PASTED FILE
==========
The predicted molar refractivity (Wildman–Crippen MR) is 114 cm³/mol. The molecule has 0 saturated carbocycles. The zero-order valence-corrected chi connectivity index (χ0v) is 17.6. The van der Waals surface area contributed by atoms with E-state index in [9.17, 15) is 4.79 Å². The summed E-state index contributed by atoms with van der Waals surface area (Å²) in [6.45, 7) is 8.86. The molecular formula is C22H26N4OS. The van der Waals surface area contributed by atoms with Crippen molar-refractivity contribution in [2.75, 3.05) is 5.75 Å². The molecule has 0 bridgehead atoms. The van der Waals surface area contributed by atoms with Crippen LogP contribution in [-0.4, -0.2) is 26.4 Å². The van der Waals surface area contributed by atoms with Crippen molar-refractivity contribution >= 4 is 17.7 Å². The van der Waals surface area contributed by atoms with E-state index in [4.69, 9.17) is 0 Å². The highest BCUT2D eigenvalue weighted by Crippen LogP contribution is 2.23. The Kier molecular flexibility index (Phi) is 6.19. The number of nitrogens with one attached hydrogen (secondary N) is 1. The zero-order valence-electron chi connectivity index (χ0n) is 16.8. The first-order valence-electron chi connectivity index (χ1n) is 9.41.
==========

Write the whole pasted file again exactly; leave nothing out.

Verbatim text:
The predicted molar refractivity (Wildman–Crippen MR) is 114 cm³/mol. The molecule has 0 saturated carbocycles. The zero-order valence-corrected chi connectivity index (χ0v) is 17.6. The van der Waals surface area contributed by atoms with E-state index in [9.17, 15) is 4.79 Å². The summed E-state index contributed by atoms with van der Waals surface area (Å²) in [6.45, 7) is 8.86. The molecular formula is C22H26N4OS. The van der Waals surface area contributed by atoms with Crippen molar-refractivity contribution in [2.75, 3.05) is 5.75 Å². The molecule has 0 bridgehead atoms. The van der Waals surface area contributed by atoms with Crippen LogP contribution in [-0.4, -0.2) is 26.4 Å². The van der Waals surface area contributed by atoms with Crippen molar-refractivity contribution >= 4 is 17.7 Å². The van der Waals surface area contributed by atoms with E-state index in [4.69, 9.17) is 0 Å². The highest BCUT2D eigenvalue weighted by Crippen LogP contribution is 2.23. The Kier molecular flexibility index (Phi) is 6.19. The number of nitrogens with one attached hydrogen (secondary N) is 1. The zero-order valence-electron chi connectivity index (χ0n) is 16.8. The first-order valence-electron chi connectivity index (χ1n) is 9.41.